There are basically three options for getting a business off the ground.
First, you can start a business from scratch. This can be scary, capital intensive, and usually requires that the founder come up with all of the processes, procedures, and design things somewhat from nothing.
Second, you can buy a franchise. These are existing business concepts (usually fairly well established in a market) where you buy into the rights to open a new location of the business using the brand and systems of the original business. While the buyer often gets a lot of support, the cost can be high as the buyer generally shares its success with the original business and is restricted by the existing businesses requirements and expectations.
A third option is to buy another existing business and essentially take it over.
A successful purchase of a business depends on the free exchange of accurate information. Not only does the buyer need to get good information about what they will be getting, and how to keep it going, or to expand it, but the seller needs to determine whether the buyer is going to be creditworthy and have the capacity to work the business in the future. Culture and values can also be important parts of determining whether a transfer can work out.
It is important to realize that buying a business is about buying the value of the business that can survive the transfer of ownership. If the seller is the business (they are the one with the key relationships, they are the one who makes the product, they are the only one who knows how to keep it running), then the value to a potential buyer is limited.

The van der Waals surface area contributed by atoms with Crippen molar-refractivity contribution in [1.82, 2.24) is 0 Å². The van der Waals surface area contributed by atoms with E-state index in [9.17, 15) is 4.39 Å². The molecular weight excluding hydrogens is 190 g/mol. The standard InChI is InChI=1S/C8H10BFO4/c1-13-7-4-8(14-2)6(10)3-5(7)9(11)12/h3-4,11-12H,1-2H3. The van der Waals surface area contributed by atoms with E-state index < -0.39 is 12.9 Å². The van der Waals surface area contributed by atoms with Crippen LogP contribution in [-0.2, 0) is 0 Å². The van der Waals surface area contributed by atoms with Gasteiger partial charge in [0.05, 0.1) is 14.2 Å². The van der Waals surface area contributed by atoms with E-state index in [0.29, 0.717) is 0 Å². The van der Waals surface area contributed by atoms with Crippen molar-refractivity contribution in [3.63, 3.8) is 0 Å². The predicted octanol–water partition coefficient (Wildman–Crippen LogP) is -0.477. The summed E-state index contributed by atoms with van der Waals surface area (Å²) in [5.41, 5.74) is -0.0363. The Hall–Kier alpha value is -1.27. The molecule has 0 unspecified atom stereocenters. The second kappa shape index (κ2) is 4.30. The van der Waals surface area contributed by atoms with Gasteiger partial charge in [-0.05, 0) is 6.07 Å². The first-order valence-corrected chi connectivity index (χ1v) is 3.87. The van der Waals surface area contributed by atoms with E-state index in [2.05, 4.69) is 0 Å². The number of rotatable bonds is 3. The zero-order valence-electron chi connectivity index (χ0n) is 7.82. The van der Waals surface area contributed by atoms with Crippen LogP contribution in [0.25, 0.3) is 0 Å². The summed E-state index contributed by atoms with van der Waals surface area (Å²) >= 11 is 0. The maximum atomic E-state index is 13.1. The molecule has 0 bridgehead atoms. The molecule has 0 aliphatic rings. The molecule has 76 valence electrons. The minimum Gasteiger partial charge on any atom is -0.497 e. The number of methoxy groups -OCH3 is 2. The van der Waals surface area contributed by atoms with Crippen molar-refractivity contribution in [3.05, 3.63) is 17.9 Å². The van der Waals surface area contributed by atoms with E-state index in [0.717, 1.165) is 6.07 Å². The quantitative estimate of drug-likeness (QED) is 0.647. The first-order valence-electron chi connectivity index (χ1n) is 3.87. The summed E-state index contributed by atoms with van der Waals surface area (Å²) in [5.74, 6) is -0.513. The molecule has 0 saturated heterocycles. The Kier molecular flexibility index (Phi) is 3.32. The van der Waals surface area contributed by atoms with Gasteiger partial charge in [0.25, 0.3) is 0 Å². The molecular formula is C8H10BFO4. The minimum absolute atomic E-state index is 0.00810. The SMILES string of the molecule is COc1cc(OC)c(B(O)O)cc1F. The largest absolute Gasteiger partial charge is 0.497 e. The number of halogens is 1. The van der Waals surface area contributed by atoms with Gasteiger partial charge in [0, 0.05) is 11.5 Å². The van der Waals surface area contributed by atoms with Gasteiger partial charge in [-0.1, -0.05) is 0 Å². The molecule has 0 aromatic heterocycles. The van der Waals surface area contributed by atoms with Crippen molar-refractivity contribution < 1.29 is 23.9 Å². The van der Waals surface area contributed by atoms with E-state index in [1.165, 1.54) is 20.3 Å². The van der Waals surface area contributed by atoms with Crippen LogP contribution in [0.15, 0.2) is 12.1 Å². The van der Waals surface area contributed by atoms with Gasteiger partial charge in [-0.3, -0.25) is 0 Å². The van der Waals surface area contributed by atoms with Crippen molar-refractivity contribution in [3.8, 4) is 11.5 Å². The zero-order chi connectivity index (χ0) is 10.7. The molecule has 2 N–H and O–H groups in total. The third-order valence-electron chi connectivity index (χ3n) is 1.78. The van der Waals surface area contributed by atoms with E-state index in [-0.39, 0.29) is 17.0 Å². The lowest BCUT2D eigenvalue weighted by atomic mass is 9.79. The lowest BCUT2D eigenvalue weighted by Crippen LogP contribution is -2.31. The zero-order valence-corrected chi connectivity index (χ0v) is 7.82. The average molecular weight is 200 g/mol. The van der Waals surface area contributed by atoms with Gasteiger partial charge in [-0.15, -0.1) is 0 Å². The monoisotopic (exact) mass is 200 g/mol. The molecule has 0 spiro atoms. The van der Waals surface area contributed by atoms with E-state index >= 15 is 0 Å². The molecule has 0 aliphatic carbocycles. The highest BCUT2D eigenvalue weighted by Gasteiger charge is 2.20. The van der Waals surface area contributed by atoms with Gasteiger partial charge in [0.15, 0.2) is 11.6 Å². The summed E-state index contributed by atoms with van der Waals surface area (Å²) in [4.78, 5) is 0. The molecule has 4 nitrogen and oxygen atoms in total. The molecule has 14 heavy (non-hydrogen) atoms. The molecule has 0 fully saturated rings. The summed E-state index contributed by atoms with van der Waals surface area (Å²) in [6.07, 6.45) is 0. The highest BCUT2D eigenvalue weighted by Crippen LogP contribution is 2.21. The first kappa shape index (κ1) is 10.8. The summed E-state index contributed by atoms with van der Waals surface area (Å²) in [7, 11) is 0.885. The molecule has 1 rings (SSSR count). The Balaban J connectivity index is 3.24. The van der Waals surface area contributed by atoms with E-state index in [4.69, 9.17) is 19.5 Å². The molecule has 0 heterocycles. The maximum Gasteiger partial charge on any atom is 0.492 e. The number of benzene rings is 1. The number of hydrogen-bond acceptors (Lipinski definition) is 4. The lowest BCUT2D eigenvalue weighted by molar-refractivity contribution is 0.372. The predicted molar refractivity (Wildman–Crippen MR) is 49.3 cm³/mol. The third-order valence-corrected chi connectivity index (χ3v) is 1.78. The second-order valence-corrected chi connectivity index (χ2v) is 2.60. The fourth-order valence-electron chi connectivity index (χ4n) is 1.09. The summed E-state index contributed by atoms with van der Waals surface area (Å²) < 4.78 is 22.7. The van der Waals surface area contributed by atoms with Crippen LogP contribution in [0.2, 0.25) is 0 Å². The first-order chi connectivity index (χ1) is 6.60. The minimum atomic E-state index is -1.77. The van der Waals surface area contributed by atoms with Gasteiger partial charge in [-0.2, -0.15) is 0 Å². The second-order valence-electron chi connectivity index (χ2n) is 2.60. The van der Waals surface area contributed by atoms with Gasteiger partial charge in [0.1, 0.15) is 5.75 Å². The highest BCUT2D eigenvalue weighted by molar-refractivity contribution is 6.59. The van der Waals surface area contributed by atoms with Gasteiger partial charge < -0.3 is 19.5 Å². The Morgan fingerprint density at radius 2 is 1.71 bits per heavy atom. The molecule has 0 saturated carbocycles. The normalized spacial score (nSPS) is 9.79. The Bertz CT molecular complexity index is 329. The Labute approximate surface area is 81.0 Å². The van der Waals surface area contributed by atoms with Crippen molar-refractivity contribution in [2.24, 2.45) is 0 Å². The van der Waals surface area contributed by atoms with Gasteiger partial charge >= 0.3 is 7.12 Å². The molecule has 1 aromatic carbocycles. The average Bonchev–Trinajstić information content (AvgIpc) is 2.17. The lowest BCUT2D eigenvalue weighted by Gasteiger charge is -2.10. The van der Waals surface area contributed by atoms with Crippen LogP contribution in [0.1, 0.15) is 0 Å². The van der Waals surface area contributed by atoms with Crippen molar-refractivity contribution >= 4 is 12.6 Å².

On the other hand, if the business is relatively self-sustaining with profits, the seller can demand a higher price based on the anticipated future profits. Everyone wants a business that spins off cash without requiring much direct work.
Initially, buyers need to consider that a business is an asset that can create profits, not simply a job. A buyer can essentially purchase a job by purchasing a business, but this is a limited view. The price of a business should be closely correlated to the existing cash flow that the business is expected to generate over time, not the amount the seller is paying themselves to do the work in the business. Accordingly, the real value that can be obtained from buying a business has to do with what additional value can be created by the buyer.
More value often comes from the buyer increasing the profits in ways the seller did not, or would not, do. For example, all things being equal, if a buyer can lower the costs of the business, the business margins will increase and so will profit. Also, a buyer who can expand sales or go into new markets can increase the profits. Further, a buyer who can make capital investments, increase the quality and price of the product, or use the business assets in a more valuable way can increase profits.
A buyer who enters the market with this mindset, and the motivation and skill to take an existing business and make it even better, will not only be in a better position for negotiations, but will have the opportunity to realize real gains over time.